The Conjuring anchors itself deeply in the past. This is fairly evident in its period trappings, with all the hair and the clothes indicating a very different time. But its commitment to a pervious era isn’t simply external. The film eschews the pace and the gimmicks of recent horror movies, and steals all the best techniques from the grand history of the genre. The result can feel terribly familiar, and maybe a bit thin. But it’s also powerfully effective as a piece of horror cinema.
The Perron family has just moved into a new house. Almost immediately, weird things start happening to them. The mother Carolyn (Lili Taylor) wakes up with mysterious bruises on her body. They find their dog dead and mutilated. The daughters are noticing strange smells and things moving in the shadows. When things get out of hand, the Perron family turns to paranormal experts Ed and Lorraine Warren (Patrick Wilson and Vera Farmiga). The experts stay at their house, investigating the odd phenomena, and digging into the property’s wicked and violent history, hoping to save the Perron family from an untimely, supernatural end.
There is nothing in here that we haven’t seen before, right down to its basis in the supposedly real-life exploits of Ed and Lorraine Warren, who are perhaps best known for their involvement in the Amityville Horror case. But though the story is basically the kind of hokum that we’ve been seeing for years, the execution is anything but. The film mostly bucks the trend of empty jump scares, and draws from a wider pool of horror inspiration to generate its scares,
“Inspiration” a nice way to put it, actually. It could just as accurately be called “stealing.” This may sound accusatory, but it really isn’t. The genius of the film is it steals so well, capturing the very essence of the films they’re lifting these elements from, rather than just copying the aesthetic. The movie then plays out as a greatest hits of horror in the last century: creepy dolls, things coming out of the shadows, unsettling children, exorcisms, bird attacks, things appearing in the mirror…it’s all there. And it’s all expertly executed, the film focused not on the tricks, but the atmosphere that surrounds them. It sets up a tone where all these things are driven to their creepiest effect.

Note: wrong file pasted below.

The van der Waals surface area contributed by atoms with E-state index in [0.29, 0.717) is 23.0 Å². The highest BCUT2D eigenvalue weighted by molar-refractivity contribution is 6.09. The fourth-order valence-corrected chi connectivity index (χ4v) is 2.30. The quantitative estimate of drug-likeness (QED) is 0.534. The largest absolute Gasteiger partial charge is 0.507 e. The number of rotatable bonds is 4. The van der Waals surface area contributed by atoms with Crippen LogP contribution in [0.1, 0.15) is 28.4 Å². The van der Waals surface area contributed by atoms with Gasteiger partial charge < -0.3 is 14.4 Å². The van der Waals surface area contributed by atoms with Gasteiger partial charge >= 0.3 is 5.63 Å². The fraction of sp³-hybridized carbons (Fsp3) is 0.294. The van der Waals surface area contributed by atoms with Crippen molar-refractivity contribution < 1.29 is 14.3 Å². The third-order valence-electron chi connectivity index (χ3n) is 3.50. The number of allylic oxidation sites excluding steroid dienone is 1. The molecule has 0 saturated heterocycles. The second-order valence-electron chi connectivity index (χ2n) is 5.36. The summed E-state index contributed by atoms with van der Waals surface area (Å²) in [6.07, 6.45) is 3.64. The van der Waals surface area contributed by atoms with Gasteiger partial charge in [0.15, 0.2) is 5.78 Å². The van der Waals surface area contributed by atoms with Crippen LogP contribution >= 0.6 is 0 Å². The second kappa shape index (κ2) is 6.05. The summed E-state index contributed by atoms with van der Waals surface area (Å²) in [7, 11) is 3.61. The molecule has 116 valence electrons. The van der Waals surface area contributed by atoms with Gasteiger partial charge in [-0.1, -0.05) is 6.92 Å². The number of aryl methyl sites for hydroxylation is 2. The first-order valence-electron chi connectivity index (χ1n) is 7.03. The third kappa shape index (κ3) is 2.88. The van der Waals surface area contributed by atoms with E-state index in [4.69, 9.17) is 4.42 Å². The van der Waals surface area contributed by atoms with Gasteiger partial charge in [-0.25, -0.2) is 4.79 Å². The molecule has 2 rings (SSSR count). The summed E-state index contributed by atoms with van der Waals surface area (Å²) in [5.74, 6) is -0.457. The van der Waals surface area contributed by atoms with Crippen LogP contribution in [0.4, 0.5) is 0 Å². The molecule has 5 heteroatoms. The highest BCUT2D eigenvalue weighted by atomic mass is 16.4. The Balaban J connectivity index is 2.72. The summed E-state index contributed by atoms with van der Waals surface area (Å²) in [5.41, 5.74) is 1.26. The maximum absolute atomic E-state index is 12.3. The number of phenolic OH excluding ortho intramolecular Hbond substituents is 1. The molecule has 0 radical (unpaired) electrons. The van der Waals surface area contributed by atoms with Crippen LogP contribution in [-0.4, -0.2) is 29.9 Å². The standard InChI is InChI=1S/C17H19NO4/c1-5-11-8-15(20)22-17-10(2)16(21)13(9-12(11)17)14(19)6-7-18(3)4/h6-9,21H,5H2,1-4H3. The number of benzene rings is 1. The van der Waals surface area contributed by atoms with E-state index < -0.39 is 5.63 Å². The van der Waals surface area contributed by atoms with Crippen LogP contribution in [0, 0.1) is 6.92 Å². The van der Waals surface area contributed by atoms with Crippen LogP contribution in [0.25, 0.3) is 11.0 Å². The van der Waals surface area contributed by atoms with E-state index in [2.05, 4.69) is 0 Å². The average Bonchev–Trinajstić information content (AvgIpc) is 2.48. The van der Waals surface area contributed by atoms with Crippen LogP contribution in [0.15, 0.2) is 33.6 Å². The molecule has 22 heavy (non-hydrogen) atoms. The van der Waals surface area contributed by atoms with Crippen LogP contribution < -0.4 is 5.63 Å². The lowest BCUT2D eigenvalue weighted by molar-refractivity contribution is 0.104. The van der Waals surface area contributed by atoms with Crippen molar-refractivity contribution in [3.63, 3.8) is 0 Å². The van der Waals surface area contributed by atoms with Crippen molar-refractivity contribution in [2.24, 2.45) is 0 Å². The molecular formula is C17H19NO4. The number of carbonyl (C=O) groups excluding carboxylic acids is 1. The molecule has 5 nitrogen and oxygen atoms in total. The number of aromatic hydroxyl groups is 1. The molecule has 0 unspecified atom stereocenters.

Director James Wan lets his obvious affection of the genre lead the way, and though the story reveals little that hasn't already been covered by these previous films, the experience is still a strong one. It helps a lot that the cast is made up of seasoned veterans. Acting has always been an overlooked aspect of this genre, but with the likes of Vera Farmiga and Lili Taylor in front of the camera, the film commits to delivering something beyond the usual screamfest. There's depth to these performances, a lingering emotion that fleshes out the visible fear in their eyes.
The Conjuring can be dismissed as thin and derivative, but this would ignore the immense technical skill that went into crafting the film's scares. It uses a variety of tools that have long been around, but it uses them in ways that really do justice to their power. Whereas many of the horror movies of the past decade or so have just been about startling the audience, The Conjuring seems to have genuinely set out to scare people, studying what it is exactly that makes these tools work, and unleashing them with great respect and relish.